Fiction Books on Birds (1 Viewer)

I like reading fiction about burds.

I like Kes.
And Lord of the Rings has flying creatures.
I also found this book on birds.
Politics of Birds – The Parliament of Rooks and Owls
https://www.amazon.co.uk/dp/B08272TP2G
A short story based on a land or birds who have a parliament.

What fictional birds books have you read?
 

jurek

Well-known member
Beak of the Moon by Philip Temple - about New Zealand Keas.
Each Day a Small Victory by Chips Hardy - called a Pulp Fiction version of Watership Down
There was a thread recently about such books.
 

John Cantelo

Well-known member
"Adventure Lit their Star" by journalist Kenneth Allsop - about the Little Ringed Plover
"Great Northern?" by Arthur Ransome, the last of his Swallows and Amazons children's books.

Both involved dastardly deeds by egg collectors.
 

MalR

Well-known member
I remember as a boy reading a book called Krark: the story of a Carrion Crow by Kenneth Richmond. It was the story of the crow's life, written from the point of view of the crow. I think there was also another book about a kestrel. I thoroughly enjoyed them as a child, although I'm not sure they would stand up to re-reading as an adult.

More recently, I read The Birdwatcher by William Shaw. It's a crime/suspense novel set against the backdrop of Dungeness and the central police officer is a birder.

Malcolm
 

Steve Babbs

Steve Babbs
It's not a book about birds but it is about birders - or rather twitchers: Cris Freddi Pelican Blood. I was reluctant to read it as I'm a self-confessed cultural snob but it is a very well written book with deep insights into obsession. Apparently the film rights have been bought. Do be warned that is is described as 'foul-mouthed but lyrical'.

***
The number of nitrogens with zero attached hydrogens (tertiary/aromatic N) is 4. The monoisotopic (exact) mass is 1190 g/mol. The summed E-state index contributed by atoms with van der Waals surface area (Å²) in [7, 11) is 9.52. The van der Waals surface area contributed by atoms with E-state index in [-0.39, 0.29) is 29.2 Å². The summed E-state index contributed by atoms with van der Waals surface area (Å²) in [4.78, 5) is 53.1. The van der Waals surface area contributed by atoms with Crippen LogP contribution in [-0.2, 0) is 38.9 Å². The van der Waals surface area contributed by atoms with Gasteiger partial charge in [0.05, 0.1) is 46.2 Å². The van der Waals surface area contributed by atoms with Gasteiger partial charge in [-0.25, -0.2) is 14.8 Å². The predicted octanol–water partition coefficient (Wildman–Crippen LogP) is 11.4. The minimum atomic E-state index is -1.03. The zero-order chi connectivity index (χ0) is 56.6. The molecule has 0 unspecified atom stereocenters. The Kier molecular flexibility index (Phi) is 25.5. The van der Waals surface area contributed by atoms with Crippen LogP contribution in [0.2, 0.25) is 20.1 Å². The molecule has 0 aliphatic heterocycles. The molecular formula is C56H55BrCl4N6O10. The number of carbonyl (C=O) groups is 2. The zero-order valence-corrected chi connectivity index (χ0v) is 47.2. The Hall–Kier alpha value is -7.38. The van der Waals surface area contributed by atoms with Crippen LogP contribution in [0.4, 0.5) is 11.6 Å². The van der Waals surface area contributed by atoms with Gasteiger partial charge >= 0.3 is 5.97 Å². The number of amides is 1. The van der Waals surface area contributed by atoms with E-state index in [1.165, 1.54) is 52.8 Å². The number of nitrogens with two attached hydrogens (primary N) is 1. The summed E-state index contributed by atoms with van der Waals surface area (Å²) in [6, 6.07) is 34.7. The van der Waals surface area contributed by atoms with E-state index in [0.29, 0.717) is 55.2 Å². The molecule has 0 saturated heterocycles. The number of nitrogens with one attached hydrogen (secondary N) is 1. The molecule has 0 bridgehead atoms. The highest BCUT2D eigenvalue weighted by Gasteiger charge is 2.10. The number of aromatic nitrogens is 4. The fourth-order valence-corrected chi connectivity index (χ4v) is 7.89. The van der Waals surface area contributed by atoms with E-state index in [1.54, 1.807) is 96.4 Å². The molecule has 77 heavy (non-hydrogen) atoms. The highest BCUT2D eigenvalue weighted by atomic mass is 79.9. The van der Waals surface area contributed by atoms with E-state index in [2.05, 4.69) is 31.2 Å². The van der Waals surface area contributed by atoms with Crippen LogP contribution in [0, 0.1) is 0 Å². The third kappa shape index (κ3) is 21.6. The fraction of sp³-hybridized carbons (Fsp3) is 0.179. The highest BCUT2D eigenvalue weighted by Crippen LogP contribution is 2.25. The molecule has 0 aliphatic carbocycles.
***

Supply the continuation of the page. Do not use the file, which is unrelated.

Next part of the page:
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Phil Andrews

It's only Rock and Roller but I like it
I recall one of Enid Blyton's Famous Five books heavily featuring the tantalising glimpse of a putative Great Auk
 

Farnboro John

Well-known member
Jonathan Livingstone Seagull by Richard Bach is more of an allegorical celebration of flying than a book about birds (RB was a fairly celebrated pilot), but the more spiritual may "get it". Bill Oddie apparently didn't: "Anyway, Jonathan Livingstone what gull?" in BOLBBB - but he'd read it and seen the movie, according to his account, a movie I didn't know existed. I recommend it, anyway.

Nearer to the truth Henry Williamson's Two Rivers natural history novels include Chakchek the Peregrine, which is typical evocative Williamson writing (cf Tarka the Otter and Salar the Salmon) but also details the brutal attitude of the time towards creatures with sharp teeth and talons. Not perhaps for the faint-hearted.

Paul Gallico's The Snow Goose is another good read with some nature fact to back up another rather spooky storyline. A good writer whose work my mind persists in confusing with that of Roald Dahl, and if you wonder why, read Manxmouse.

More obliquely, Kehaar the Black-headed Gull plays an important (and profane) role in Richard Adams's marvellous Watership Down: and these days at last I too can discriminate between the songs of Blackcap and Garden Warbler (well, two out of three times), so there. If you haven't read it - or for that matter walked on the Down - get on with it.

John
 
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